Thomas Newman has had about the same luck his cousin Randy did all those years: racking up nominations (13 in the last 22 years), but always going home empty-handed. I’d love to see him rewarded someday, but, truth is, none of his recent nominations have been truly memorable, Bridge of Spies included. His only chance would seem to be voters turning on films they don’t care for (see up ahead) and selecting the one, apart from Star Wars, that’s modestly popular.

I was shocked when, at the end of Sicario, Johann Johannsson’s name popped up as the composer. Could the guy who came up with that schmaltzy Theory of Everything music really be responsible for something this interesting? I give Sicario a dark horse’s chance of winning.

If you asked me to pick my favorite, it’d be Carol, hands down A beautiful theme, perfectly attuned to the film’s tempo, from a composer who’s deserved nomination for decades (Gods and Monsters is to me an inexplicable omission). But Carol, I’m told, “isn’t popular”, so it can’t win. Which is kind of a weird thing to say about a film with six nominations. I know – it should have been in for film and director and was left off, so that means it’s hated. (Yet, somehow, The Danish Girl is popular enough to win supporting actress, despite not coming close in film or director, and its defending-champion composer being noticeably snubbed here.) Anyway, Carol is probably a long shot to win this, but I’ll be rooting for it all the way.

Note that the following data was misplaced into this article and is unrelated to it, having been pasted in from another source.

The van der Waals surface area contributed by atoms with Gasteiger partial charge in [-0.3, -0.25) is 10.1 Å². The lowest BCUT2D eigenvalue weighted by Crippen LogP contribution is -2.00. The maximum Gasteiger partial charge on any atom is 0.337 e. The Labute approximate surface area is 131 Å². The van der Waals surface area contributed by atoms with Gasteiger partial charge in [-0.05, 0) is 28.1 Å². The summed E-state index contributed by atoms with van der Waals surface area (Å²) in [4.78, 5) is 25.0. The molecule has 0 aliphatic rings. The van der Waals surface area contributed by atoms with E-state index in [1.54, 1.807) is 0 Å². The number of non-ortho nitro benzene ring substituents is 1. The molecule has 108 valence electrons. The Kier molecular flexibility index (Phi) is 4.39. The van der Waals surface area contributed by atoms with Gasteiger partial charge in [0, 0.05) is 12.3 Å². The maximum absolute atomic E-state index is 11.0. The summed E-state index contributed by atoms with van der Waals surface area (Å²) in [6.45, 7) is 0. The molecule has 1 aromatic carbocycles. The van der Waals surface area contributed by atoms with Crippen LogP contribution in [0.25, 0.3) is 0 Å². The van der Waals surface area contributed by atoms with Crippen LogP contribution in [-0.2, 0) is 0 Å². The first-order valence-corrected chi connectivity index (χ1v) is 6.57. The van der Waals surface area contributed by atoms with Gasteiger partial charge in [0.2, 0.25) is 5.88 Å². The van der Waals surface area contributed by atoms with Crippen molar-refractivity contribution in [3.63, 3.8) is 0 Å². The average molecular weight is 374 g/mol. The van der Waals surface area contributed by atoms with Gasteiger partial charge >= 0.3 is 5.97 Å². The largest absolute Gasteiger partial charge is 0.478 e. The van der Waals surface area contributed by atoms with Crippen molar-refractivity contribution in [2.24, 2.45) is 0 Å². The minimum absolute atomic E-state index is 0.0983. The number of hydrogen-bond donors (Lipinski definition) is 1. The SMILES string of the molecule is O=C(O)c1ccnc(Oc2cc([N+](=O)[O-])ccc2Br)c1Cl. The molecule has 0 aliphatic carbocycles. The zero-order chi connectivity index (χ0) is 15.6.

I didn’t see The Hateful Eight in its 70mm presentation, so I can’t evaluate its overture, which seems to have impressed people. But that, I imagine, puts me in the same boat as most Academy voters, who caught the film later in its run or on a screener. What I can say is I very much liked the music that played during the opening credits. But, after that, except for a few moments of goofy “something zany’s going to happen” riffs, I don’t much remember the score. However, to return to my opening thought…none of that is supposed to matter, because it’s Ennio Morricone, probably the last chance to give him a real Oscar, so it should be in the bag, right? Again: I’m not sure Oscar voters will feel that way. Some (not a lot, but some) may not even know him the way us obsessives do. Some may think his Honorary Award was plenty to carry him. Some may just hate Tarantino’s movie and not want to give it any kind of recognition. (If this were a hit, like Django or Basterds, sure, but Hateful is Quentin’s biggest dud since Grindhouse.) Then again…the Globes bit on the lifetime achievement thing, and maybe the Academy – enough of them, anyway -- will, too.

For me, another tricky category.